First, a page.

Retail sales slipped back during a weather-hit January but are still in a much healthier state than a year ago, official figures showed today.
The Office for National Statistics (ONS) said sales volumes were 4.3% higher in January when compared with a year earlier, although the figure was 1.5% lower against the previous month following a bumper Christmas.
Household goods stores are leading the sales revival among Britain's retailers, with volumes up by 9.8% in the best monthly performance since 2007.
Economists said the underlying picture for the retail sector was positive, particularly given the impact of wet weather in the month.
ING Bank economist James Knightley said: "With consumer confidence on a strong upward path, employment rising and wage growth starting to show some hints of life, we look for the household sector to contribute strongly to GDP growth this year."
With store price inflation growth slowing to 0.2% - the lowest level since September 2009 - the amount spent in January increased by 4.4% compared with a snow-hit month a year earlier.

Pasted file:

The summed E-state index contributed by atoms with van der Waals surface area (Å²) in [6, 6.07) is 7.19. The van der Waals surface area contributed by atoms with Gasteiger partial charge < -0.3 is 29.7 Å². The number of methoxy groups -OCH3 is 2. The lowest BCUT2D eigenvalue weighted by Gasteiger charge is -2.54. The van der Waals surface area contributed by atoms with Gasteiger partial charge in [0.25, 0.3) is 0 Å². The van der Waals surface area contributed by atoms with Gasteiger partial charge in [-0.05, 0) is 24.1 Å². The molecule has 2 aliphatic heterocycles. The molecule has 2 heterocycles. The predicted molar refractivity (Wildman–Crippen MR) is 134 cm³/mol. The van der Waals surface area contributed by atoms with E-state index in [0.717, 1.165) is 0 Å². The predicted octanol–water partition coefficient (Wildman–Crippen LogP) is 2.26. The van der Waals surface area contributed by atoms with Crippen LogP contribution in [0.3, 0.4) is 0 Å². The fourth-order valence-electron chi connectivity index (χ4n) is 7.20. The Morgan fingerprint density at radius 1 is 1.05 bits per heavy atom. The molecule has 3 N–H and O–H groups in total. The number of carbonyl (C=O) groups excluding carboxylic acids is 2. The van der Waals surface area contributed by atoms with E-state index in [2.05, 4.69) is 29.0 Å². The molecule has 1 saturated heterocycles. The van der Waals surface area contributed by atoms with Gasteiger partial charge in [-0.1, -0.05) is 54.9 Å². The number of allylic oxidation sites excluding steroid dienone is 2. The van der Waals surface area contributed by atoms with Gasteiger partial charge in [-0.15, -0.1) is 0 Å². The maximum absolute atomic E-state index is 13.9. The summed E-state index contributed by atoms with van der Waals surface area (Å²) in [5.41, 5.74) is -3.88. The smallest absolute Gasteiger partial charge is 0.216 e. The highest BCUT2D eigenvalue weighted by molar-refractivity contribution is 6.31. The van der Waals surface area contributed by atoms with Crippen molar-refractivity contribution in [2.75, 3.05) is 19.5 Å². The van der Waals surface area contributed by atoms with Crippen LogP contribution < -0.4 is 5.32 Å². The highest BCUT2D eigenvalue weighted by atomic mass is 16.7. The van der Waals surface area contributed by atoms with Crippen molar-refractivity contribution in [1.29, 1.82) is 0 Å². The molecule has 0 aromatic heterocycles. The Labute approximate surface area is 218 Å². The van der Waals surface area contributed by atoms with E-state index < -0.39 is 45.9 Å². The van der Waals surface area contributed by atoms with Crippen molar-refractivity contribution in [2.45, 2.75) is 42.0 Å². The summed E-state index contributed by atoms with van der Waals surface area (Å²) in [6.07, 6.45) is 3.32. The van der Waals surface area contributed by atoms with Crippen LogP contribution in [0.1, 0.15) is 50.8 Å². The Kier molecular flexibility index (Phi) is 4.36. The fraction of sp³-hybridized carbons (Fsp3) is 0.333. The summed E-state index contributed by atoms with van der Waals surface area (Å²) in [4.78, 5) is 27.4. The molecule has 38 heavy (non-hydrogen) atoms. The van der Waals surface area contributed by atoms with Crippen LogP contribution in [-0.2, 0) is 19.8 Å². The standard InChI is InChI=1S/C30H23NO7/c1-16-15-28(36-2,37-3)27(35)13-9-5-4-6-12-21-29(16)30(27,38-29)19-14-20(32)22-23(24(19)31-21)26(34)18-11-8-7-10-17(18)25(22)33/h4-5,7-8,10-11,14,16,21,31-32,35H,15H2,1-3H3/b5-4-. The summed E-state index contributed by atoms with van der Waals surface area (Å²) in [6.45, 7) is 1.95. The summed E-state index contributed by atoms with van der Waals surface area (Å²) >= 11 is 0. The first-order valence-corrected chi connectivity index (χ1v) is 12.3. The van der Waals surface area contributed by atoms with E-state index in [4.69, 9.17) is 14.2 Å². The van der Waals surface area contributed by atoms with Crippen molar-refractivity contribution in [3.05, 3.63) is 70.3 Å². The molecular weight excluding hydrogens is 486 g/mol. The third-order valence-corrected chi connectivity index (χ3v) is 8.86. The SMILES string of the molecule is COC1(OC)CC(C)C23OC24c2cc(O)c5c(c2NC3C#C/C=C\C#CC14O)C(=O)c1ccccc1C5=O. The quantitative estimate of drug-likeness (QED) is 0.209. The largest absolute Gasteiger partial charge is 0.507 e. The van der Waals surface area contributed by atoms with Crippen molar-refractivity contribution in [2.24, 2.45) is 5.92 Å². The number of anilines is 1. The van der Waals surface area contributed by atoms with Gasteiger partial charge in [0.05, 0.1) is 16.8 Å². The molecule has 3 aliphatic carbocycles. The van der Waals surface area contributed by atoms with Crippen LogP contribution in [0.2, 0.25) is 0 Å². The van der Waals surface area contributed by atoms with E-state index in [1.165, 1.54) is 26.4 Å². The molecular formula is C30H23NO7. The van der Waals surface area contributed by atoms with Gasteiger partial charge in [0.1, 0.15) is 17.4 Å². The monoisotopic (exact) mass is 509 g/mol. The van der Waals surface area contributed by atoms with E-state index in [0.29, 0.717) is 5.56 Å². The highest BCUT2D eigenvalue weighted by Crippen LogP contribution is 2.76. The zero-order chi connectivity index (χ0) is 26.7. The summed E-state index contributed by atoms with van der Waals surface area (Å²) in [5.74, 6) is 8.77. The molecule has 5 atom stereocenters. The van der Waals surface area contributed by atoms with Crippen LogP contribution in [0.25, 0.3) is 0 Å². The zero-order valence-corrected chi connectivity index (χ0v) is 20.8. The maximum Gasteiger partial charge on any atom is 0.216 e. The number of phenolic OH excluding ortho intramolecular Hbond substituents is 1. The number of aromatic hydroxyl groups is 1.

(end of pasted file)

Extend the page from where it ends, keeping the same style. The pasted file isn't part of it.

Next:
The month-on-month decline in sales volumes comes after a surprisingly strong performance in December, when the figure jumped 2.5%. However January's level of sales was still 0.2% above the average for the final quarter of 2013.
The amount spent online showed a similar pattern, up by 8.9% on a year earlier but down by 3.3% compared with December.
Samuel Tombs, UK economist at Capital Economics, said: "The consumer spending recovery still has some underlying momentum. And looking ahead, sales should be boosted by continued strong growth in employment, rising confidence and the gradual easing of the squeeze on real pay."
For every pound spent in the retail industry last month, the ONS said 42p was in food stores, 41p in non-food stores, 6p in non-store retailing and 11p in petrol forecourt stores.
Food stores have continued to lag behind the rest of the sector, with year-on-year volume growth of just 0.1% last month.